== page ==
Athena is a 2022 Chilaxe Retreat participant. Originally from New Jersey, Athena Lynch was surrounded by creative people growing up. Athena has lived in Maine for six years and attended Maine College of Art in Portland. She is a transdisciplinary, socially engaged artist whose work ranges from installation to object-making-centered story-telling and social engagement. Her work references African diasporic perspectives past, present, and future. Contrary to the narrative the media uses to contrast the collective history of slavery and media smear campaigns of black bodies, Athena uses her work to voice that blackness is not a monolithic existence. Her work tells these stories through the lens of remembrance/memory and acknowledging the past to move forward.
Sequoria "Coco" Dickerson
I felt so held, so seen, or nourished. With the many health challenges exacerbated by covid in my community, I've found myself, as an herbalist and medicine woman, often holding space for others. Words can't describe what it meant to connect with Keita and Helen and not only have a space held for me that was intentional to my needs as an alternative wellness practitioner, but also had the energy, sisterhood, and good vibes to match. For some this space will be where they come to heal; others will find clarity, restoration and their second wind. And others still, like me, will find a safe space to retreat to before burnout-a space to do spiritual maintenance work. Black women, we deserve it all. I'm grateful that THTMC has been a resource to me in my own emotional sobriety, and I look forward to supporting in the holding space for others to experience the magic and the wonder of this year's offering. I was honored to be asked to join this year's planning team as a Thrive Space Holder.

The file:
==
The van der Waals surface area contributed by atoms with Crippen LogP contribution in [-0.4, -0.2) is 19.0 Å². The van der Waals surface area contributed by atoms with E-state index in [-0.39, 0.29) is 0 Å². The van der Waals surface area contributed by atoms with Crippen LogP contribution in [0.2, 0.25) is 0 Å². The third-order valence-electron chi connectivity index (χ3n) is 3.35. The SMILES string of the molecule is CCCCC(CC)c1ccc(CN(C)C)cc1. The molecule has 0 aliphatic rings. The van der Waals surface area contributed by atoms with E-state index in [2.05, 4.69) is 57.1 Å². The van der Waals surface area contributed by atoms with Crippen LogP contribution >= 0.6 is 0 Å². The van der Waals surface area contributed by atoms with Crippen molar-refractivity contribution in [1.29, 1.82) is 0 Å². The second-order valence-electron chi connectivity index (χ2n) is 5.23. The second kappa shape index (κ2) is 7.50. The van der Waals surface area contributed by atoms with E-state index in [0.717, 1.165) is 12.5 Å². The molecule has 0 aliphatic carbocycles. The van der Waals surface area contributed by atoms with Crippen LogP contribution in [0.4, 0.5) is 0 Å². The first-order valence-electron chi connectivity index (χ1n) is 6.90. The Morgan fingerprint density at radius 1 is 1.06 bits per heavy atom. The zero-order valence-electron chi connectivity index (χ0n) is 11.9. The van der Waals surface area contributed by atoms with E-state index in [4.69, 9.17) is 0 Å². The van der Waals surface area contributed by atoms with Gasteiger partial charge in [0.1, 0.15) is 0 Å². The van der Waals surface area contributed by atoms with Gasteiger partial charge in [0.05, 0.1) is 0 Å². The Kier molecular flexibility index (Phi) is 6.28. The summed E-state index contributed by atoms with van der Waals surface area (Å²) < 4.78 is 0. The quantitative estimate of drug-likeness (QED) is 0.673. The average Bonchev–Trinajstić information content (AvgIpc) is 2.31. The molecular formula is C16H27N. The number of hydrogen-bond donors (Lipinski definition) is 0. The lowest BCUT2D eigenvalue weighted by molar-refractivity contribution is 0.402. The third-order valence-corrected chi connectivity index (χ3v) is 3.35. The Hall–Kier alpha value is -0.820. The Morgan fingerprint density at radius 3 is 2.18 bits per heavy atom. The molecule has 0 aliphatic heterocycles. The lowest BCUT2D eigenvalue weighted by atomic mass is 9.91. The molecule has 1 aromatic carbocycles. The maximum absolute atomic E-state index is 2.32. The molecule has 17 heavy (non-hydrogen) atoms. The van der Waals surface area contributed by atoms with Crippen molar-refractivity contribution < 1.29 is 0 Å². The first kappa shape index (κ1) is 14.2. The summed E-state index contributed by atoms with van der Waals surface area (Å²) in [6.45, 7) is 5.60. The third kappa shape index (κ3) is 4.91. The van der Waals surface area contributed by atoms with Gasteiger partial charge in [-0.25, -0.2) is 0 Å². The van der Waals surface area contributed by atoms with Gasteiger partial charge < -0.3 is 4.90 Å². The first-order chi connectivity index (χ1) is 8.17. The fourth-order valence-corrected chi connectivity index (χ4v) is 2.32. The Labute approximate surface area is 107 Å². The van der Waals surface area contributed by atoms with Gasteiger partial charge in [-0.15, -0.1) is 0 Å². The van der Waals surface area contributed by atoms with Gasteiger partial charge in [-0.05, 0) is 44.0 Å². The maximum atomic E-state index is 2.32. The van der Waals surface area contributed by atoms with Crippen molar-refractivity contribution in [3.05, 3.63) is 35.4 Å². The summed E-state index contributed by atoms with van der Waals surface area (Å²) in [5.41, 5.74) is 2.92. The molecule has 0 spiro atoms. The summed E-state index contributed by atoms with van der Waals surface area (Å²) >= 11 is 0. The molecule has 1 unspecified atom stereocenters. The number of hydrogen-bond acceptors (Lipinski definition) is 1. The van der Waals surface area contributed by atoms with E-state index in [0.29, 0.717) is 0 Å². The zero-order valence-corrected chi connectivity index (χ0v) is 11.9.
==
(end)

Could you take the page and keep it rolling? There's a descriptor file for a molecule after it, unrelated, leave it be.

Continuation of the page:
Sequoria has traveled to 50 countries studying, working, and praying with her feet. She is the founder of Route 2 Roots Wellness, a radical self-care movement helping people heal from lifestyles of high functioning stress and emotional insobriety through ancestral reclamation and play. She is a certified herbalist, radical self-care & entheogen integration coach, community organizer, and former Director of Prophetic Resistance Boston, a faith-based nonprofit that uses the development of leadership skills to empower citizens to organize their communities and find solutions to the problems they face. After 20 years of struggling with depression, Coco was led to southern Gabon to study the plant medicine Iboga for its profound effects in supporting people with their mental health. A few weeks prior to the start of her training, she heard the Spirit of Iboga medicine reaching out to her. She would later discover her paternal lineage are descends from Gabonese Bwiti practitioners who have been working with iboga for thousands of years- Iboga was calling her home. Sequoria was initiated into the Missoko Bwiti tribe and is now a holder of her ancestral indigenous plant medicine.
The Harriet Tubman Movement Coalition holds space in deep appreciation of the lives of Nicole A. Mokeme & Dee “Diane” Clarke, whose work in Maine championed and enhanced community, BIPOC lives, and the Last Girl First movement. Rest well sisters’. Until we meet again.